Trouble begins for Harry Potter long before starting his fifth year at Hogwarts School of Witchcraft and Wizardry. During a particularly miserable summer with the Dursleys, Harry and his cousin, Dudley are attacked by two dementors on the loose. Harry must use his magic to fend them off, and because of that, is nearly expelled from school. After a harrowing trial at the Ministry of Magic, he is able to meet up with his friends and finally discovers the mysterious activities they've been keeping from him. When school begins, the Ministry is watching, not only Harry, but Professor Dumbledore too. They've sent Dolores Umbridge as a special liaison, who will also be acting as the new Defense Against the Dark Arts teacher. Professor Umbridge turns everything at Hogwarts topsy-turvy with her dictatorial ways, making enemies of nearly everyone in the school, both students and faculty. To top it all off, Harry is having strange dreams in which he is inside Voldemort's mind. In them, he is walking down a mysterious, dark hallway with a door at the end. Each time he has the dream he goes a little further into a labyrinthine maze, and what he eventually finds at the end will endanger both his life and the lives of everyone he cares about.
Wow! There was so much going on in Harry Potter and the Order of the Phoenix that I hardly know where to begin. First, I have to say that after a two and a half year absence from these books, it was great to dive back in. I'd forgotten just how good they are until I was once again immersed in Harry Potter's world. As the series has gone along, the books have become more complex and mature. I felt like this one had a more intense and darker tone than the first three, and was either on par with or a tad darker than book four. Harry enters his fifth and most stressful year yet at Hogwarts, because by the end of the year, the students must be prepared for their O.W.L. examinations which will determine their future career pursuits. On top of that he's dealing with another lousy Defense Against the Dark Arts teacher who is out to get him and pretty much everyone else for that matter, and he's having strange dreams that turn out to be real. New revelations are made which advance the overall story arc, and Harry and the reader must say a sad goodbye to a beloved character. Everything together made for another action-packed adventure in this series that was difficult to put down.
In Harry Potter and the Order of the Phoenix, we see a Harry who is more angry and frustrated than he's been before. Throughout a miserable summer, he's dealing with the death of his classmate, Cedric Diggory, which occurred in Goblet of Fire and feeling like everyone is ignoring him, except of course Dudley, who is still trying to bully him. It was amusing how Harry used threats of magic to keep Dudley and the Dursleys at bay. After a dementor attack in which Harry must use magic outside school, nearly getting him expelled from Hogwarts before the school year has ever begun, he finally learns what the Order of the Phoenix is and why his friends have been so quiet and mysterious all summer. Once school starts, Harry still has a tendency to take his anger out on those he cares about, but with the Ministry of Magic watching his every move, Dumbledore still keeping mum, hardly anyone believing that he saw Voldemort alive, and Voldemort gaining in power and still ruthlessly trying to kill Harry, his hostile feelings were pretty understandable. I did miss the kinder, more caring side of Harry that we've seen in the previous books, but there were still glimmers of it here. Even in his intense moments, I could tell that he was mostly acting that way, out of a sense of hurt and loss, because he cared so much. Harry definitely does a lot of growing up here, as he witnesses the death of a dear friend and must process not only that, but the answers to some burning questions that have plagued him from the beginning.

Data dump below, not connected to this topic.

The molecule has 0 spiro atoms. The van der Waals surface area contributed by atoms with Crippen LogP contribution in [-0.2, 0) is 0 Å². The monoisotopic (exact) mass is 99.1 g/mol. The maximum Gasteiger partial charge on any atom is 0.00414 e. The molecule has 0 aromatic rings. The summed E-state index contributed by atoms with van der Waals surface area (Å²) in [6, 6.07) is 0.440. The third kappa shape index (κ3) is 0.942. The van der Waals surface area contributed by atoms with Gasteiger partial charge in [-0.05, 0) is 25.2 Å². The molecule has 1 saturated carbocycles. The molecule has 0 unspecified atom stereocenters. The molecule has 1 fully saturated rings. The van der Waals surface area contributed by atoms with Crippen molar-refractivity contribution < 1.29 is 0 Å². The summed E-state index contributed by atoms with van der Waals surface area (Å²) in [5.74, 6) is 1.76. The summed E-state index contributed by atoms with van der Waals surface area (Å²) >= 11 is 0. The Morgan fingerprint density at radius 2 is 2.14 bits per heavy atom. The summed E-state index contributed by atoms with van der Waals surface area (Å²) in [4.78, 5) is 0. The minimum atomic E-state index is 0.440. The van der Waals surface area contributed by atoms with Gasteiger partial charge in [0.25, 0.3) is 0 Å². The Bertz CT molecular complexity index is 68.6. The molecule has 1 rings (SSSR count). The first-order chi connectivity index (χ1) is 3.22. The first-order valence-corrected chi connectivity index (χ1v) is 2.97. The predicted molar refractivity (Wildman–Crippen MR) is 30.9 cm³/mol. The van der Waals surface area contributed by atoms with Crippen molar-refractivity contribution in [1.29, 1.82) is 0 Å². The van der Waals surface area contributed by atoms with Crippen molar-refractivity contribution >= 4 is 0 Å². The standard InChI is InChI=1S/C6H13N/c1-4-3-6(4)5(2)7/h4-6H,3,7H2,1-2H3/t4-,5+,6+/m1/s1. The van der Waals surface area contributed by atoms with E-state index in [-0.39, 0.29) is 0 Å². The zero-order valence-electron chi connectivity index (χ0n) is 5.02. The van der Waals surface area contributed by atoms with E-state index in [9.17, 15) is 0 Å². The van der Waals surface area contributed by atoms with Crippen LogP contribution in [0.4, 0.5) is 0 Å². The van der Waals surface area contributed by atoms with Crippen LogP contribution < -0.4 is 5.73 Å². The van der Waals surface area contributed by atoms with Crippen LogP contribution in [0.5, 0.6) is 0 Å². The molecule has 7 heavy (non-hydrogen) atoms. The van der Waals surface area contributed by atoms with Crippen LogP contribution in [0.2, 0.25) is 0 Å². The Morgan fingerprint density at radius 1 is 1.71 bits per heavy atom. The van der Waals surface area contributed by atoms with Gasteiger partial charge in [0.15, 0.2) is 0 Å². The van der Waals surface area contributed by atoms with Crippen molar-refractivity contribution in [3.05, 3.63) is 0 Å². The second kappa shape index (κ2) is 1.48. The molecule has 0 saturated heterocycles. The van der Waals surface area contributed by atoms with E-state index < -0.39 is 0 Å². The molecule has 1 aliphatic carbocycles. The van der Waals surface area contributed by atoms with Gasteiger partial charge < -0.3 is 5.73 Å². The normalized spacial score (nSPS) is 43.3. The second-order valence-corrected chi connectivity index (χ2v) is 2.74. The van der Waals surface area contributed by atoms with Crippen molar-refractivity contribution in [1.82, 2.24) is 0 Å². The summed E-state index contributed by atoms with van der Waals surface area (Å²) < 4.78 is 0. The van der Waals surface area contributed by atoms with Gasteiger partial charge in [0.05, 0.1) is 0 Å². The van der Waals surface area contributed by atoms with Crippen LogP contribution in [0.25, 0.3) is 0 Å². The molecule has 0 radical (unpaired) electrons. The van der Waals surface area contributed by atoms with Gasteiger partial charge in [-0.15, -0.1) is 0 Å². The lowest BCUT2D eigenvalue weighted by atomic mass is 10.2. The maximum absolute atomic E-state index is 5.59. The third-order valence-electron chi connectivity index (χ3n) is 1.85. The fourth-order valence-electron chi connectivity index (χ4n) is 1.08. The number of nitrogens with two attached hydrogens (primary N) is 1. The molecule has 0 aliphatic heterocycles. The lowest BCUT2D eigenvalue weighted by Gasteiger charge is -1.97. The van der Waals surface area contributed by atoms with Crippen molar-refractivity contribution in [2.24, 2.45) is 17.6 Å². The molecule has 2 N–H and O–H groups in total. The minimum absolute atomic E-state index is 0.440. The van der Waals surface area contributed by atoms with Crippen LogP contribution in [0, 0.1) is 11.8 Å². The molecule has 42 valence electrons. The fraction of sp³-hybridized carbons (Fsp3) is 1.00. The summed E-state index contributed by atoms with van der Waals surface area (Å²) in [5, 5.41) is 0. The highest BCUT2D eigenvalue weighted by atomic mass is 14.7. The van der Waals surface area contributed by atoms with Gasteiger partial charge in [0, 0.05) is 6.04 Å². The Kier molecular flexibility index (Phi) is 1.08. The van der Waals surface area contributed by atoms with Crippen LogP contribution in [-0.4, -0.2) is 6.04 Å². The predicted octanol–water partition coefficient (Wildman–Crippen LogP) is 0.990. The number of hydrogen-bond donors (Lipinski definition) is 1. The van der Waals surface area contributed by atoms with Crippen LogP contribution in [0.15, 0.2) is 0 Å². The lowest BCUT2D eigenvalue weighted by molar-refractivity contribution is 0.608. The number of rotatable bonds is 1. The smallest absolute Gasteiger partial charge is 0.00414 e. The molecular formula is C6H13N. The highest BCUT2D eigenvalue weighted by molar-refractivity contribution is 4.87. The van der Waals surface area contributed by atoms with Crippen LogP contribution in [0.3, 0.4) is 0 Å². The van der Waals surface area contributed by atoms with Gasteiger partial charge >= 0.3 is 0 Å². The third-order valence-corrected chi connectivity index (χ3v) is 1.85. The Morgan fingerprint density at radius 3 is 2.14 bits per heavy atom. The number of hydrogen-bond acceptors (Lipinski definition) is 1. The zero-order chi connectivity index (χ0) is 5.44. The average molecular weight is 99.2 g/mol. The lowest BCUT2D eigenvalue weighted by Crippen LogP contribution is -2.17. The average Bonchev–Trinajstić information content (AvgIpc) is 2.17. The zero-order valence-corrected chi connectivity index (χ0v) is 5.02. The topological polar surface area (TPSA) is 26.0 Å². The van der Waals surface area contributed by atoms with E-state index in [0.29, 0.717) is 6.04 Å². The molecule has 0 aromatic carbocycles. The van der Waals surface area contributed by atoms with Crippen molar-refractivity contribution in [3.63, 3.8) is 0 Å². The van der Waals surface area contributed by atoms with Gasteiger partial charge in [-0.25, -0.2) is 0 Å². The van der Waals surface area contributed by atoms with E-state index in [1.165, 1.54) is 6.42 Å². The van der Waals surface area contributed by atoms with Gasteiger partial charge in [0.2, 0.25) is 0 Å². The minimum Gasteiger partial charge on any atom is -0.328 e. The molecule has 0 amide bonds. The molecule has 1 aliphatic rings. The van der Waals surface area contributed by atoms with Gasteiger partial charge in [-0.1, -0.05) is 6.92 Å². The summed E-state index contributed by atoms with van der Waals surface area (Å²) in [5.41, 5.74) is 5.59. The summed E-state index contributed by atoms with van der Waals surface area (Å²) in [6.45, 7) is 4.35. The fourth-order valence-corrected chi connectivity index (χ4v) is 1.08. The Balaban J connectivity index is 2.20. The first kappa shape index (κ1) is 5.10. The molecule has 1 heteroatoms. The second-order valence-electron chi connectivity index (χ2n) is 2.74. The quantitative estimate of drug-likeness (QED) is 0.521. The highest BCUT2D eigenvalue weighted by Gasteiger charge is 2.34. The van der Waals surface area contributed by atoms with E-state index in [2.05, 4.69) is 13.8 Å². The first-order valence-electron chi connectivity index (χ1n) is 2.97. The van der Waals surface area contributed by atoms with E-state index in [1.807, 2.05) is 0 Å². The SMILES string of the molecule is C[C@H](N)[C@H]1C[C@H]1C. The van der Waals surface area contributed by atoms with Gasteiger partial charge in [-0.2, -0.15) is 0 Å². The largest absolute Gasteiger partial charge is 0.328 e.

There are so many wonderful allies for Harry in this installment, most old, but some new ones too, which made for a delightfully diverse cast. As always, Ron and Hermione are his most steadfast friends, but Neville and Ginny move into a more prominent friendship role for him. Then there is Luna "Looney" Lovegood, who is a fun new character. She's a bit of an oddball, and her father is the publisher of a tabloid-style magazine called The Quibbler, so she believes in a lot of strange things. She becomes one of Harry's staunchest supporters, believing his assertions that Voldemort is back even when some of the other students think he's a crackpot. Harry gets a little romance with Cho Chang, who likes him and believes him, but she's still missing Cedric and tends to be overly emotional, which is something Harry doesn't quite know how to deal with. Harry's cluelessness when it comes to girls and relationships was quite funny, especially when Hermione had to keep explaining things to him. Fred and George are in fine form and even more hilarious than ever with their pranks. What they did to get back at Professor Umbridge was pure genius and had me ROTFL. I loved the kids' idea about who their real Defense Against the Dark Arts teacher should be, and was very pleasantly surprised by how this played out. It was a moment when I felt like Harry really learned who his true friends were.